Tuesday, January 24, 2006

Cruel, but not so unusual, I'm afraid...

I don't often write on the topic of abortion, because I have very, very mixed feelings about it. But I have no mixed feelings about a bit of proposed legislation currently making its way through the Georgia legislature.

Senate Bill 429, introduced by State Senator Nancy Schaefer, would require clinics to administer an ultrasound or sonogram before performing an abortion, and to offer the woman a chance to view the ultrasound. Note that the performance of an ultrasound itself is mandatory, whether or not the woman "chooses" to see it.

Proponents of the bill, of course, say that such a requirement wouldn't put a burden on women who choose to have an abortion. The sponsor of the bill, though, wrote this in a recent editorial:

According to Connie Ambrecht, president of the group Sonogram Now, "65 percent to 75 percent of women seeing an ultrasound of their unborn baby choose life." Most women cannot believe their child is so developed.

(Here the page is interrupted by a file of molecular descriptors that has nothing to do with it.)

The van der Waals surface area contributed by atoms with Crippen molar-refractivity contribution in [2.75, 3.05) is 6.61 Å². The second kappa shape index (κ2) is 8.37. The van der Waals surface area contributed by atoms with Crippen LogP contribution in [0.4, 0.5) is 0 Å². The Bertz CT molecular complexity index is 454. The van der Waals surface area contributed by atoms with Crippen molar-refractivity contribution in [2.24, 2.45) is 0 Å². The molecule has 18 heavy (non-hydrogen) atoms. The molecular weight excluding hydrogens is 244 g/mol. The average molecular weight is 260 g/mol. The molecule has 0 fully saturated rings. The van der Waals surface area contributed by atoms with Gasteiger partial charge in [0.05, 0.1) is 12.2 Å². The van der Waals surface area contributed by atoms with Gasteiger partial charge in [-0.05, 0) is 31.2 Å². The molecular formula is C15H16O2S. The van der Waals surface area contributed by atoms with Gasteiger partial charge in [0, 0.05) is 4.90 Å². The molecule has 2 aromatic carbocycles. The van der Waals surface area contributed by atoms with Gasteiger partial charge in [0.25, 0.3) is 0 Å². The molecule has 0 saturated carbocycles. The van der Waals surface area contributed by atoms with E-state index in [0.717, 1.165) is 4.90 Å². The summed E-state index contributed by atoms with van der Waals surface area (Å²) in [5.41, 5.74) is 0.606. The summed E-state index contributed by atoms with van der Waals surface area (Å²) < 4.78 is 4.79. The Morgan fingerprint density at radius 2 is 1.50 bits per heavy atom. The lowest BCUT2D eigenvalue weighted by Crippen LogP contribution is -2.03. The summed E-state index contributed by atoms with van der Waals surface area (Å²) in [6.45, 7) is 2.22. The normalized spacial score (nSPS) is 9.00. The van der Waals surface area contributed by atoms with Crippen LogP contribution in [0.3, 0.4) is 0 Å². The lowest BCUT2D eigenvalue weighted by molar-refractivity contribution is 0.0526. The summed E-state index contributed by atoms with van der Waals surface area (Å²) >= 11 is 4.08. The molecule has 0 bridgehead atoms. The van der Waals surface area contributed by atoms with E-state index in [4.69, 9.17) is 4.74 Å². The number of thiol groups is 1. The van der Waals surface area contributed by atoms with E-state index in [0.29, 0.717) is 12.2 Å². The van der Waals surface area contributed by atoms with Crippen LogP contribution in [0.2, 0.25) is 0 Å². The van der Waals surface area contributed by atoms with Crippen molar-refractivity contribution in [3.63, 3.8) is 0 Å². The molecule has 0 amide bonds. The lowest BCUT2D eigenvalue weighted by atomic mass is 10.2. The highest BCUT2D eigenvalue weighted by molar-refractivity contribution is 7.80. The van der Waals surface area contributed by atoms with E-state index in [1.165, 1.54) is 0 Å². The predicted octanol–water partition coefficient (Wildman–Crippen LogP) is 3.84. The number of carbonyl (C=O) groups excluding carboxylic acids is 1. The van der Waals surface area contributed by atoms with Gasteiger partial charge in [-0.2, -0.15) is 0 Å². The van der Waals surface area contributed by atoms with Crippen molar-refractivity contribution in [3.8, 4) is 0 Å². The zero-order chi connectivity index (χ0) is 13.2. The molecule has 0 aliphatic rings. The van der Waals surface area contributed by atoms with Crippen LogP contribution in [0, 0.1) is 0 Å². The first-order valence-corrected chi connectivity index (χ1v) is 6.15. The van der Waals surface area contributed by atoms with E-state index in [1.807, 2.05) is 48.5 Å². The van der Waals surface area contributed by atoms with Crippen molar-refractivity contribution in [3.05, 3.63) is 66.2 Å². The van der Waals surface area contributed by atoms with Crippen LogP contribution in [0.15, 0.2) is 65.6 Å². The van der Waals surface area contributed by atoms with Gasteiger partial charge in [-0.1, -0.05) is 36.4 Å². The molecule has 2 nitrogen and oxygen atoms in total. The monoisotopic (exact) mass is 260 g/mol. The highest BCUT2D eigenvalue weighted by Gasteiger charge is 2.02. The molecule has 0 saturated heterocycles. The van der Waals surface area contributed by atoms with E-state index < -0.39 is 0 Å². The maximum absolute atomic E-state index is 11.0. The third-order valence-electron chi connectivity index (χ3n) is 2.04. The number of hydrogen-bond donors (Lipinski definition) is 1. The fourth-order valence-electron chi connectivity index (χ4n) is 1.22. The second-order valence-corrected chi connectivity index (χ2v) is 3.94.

The ultrasound and the sonogram provide a window to the womb. With all the adequate information made available, women are empowered to make the right decision concerning abortion.

Now, isn't that nice. What would we do without people like Nancy to help us make the "right" decision?

Of the women I know who have had to make this terribly difficult decision, not one needed Nancy's help to take the decision seriously. Not one made the decision without a great deal of soul-searching.